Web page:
Bust terrorists in the balls by seeing The Interview. Photo: Sony Pictures
Whether you head to a theater or stream it in the comfort of your home, you really ought to watch The Interview this weekend.
The action-comedy, about two journalists on a mission to assassinate North Korean dictator Kim Jong-un, has become the unlikely must-see movie of the Christmas break — and it’s your patriotic duty to see it, like it or not.
All of Sony’s computers, bar iOS devices and Macs, are now behind bars. Photo: Techcrunch
After an attack by a group of hackers-slash-cyber-terrorists, Sony Pictures is having a rough time. Countless embarrassing details about the organization — including executive salaries and salacious emails — have leaked to the media. Even worse, threats against theatergoers have caused Sony to pull The Interview — an upcoming Sony movie that is the motive of the hack — from distribution.
Behind the scenes, though, things are just as anarchic. According to a new report, Sony Pictures is now “stuck in 1992’ at least as far as IT is concerned. But those on iOS or a Mac have gotten off much better.
This week: the Sony hack reveals all sorts of juicy Jobs movie tidbits; HBO uses Game of Thrones to break big cable’s iron grip; iPod Classic prices skyrocket as fans scramble to buy them; we’ll tell you how to get some fantastic iOS games absolutely free; and then we pitch our favorite tech and vote on which is best… it’s an all new Faves ’N Raves.
Our thanks to lynda.com for sponsoring this episode! Learn virtually any application at your own pace from expert-taught video tutorials at lynda.com.
Let’s make us a hot gaming rig for super cheap. Cover design: Stephen Smith
This week, we’ve got an amazing bunch of content for you, all cleverly bundled together into one fantastic high-quality digital magazine. It’s like all the best Cult of Mac stuff you might have missed crammed into a delicious metaphorical pastry that’s just brimming with sweet goodness.
“You like me, they really like me!” Photo: Ben Stanfield/Flickr CC
Aaron Sorkin’s attempt to make Steve Jobs light up the big screen has been filled with disaster thanks to a rash of casting dropouts and production hold ups, but all the problems the movie’s facing can’t be blamed on Sorkin’s script.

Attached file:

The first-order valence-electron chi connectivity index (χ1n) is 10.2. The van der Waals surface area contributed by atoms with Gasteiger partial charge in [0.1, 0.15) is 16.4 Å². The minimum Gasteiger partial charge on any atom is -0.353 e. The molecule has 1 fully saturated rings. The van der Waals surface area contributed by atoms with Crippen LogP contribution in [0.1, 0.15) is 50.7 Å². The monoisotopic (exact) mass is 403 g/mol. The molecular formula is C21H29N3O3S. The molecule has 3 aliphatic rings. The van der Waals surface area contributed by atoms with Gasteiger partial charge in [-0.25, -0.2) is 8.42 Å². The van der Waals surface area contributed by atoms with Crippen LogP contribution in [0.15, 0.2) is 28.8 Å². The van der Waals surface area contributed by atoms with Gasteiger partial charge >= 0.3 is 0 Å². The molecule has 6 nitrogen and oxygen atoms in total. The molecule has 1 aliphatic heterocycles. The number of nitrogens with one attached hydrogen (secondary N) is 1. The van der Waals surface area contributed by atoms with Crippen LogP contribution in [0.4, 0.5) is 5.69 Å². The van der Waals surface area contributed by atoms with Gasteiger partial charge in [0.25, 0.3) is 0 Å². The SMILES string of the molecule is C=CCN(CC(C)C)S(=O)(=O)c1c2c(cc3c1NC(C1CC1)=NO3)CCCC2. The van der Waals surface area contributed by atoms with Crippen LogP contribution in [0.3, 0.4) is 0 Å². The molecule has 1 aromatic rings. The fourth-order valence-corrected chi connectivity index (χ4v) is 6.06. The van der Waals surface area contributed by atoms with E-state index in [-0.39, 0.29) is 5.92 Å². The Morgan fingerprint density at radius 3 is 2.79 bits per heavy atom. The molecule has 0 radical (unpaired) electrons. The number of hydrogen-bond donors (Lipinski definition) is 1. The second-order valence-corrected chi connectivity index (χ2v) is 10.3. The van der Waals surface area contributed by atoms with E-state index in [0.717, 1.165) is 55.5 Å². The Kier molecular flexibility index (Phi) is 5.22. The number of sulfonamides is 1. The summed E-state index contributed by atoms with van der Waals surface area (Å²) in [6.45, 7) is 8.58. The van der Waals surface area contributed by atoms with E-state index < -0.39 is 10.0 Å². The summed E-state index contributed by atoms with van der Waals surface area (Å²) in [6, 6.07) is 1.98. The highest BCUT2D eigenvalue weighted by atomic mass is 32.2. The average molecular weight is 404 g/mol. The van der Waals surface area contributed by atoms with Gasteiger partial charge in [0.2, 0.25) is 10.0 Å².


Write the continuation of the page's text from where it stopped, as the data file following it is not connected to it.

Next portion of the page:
Emails from Sony released by hackers this week reveal that pretty much anyone who’s read Sorkin’s Steve Jobs movie script has loved it. Steve Jobs biographer Walter Isaacson told Sony execs that he had a tear in his eye when finishing, and that the script is “totally awesome.”
Sorkin told Sony that shooting the film would be a breeze because the only locations they’d need are “two auditoriums, a restaurant and a garage.” Another email from Oscar-winning director David Fincher, who was originally signed on to direct Sorkin’s movie, gushes with positivity on the film that’s really more like a play.
Here’s what Fincher told Sony after reading the script in February:
A case of art imitating life: Steve Jobs was cast out of Apple in 1985, and now the Jobs movie has been thrown out by Sony. Photo: Ben Stanfield/Flickr CC
Just as Steve Jobs had to go through some frustrating years of failure before returning to Apple to turn in around, so too is the Aaron Sorkin Jobs biopic experiencing its fair share of setbacks.
Following the recent news that Christian Bale has, err, bailed on the project, now Hollywood magazine Deadline is reporting that the movie is being put into turnaround by its studio, Sony Pictures. Turnaround refers to a deal whereby the rights to a particular movie are sold from one studio to another in exchange for the cost of development, plus interest.
Exactly why the film is supposedly being dropped by Sony isn’t known, particularly since the Sony-owned Columbia Pictures did so well both critically and commercially from Sorkin’s previous true tech drama, in 2010’s The Social Network. It may, however, have something to do with schedules.
Playstation Vue is bringing cable TV to the iPad. Photo: Sony
Sony announced its plans to replace your cable box today with its new Playstation Vue cloud-based TV service, that offers live access to 75 of cable’s best channels, without a monthly contract. And it’s coming to iPad too.
The invite-only TV service that’s designed to replace cable will begin to roll out in November to beta testers on the Playstation 4 and PS3, but Sony says it plans to bring Vue to ‘non-Sony devices’ like the iPad, at some point in 2015.
Bend-Gate is slowly taking over the Internet this morning as Apple fans discover the startling fact that when pressure is applied to an iPhone 6 or 6 Plus frame, it bends – just like every other smartphone ever made of metal.
The bending problem has been reported by a number of iPhone 6 owners who pocketed their big iPhone 6 only to retrieve it later with a significant curve in the frame. Some sites are deeming the new iPhones “more fragile than expected,” but the truth is we’ve seen this problem almost every year.
In fact, last year ran we an article titled “iPhone 5s Bending in People’s Pockets.” Any phone made of metal is still subject to the laws of physics, but to reiterate that this isn’t exactly a problem exclusive to the iPhone 6, here’s a look at other Android and Apple phones that have bending problems.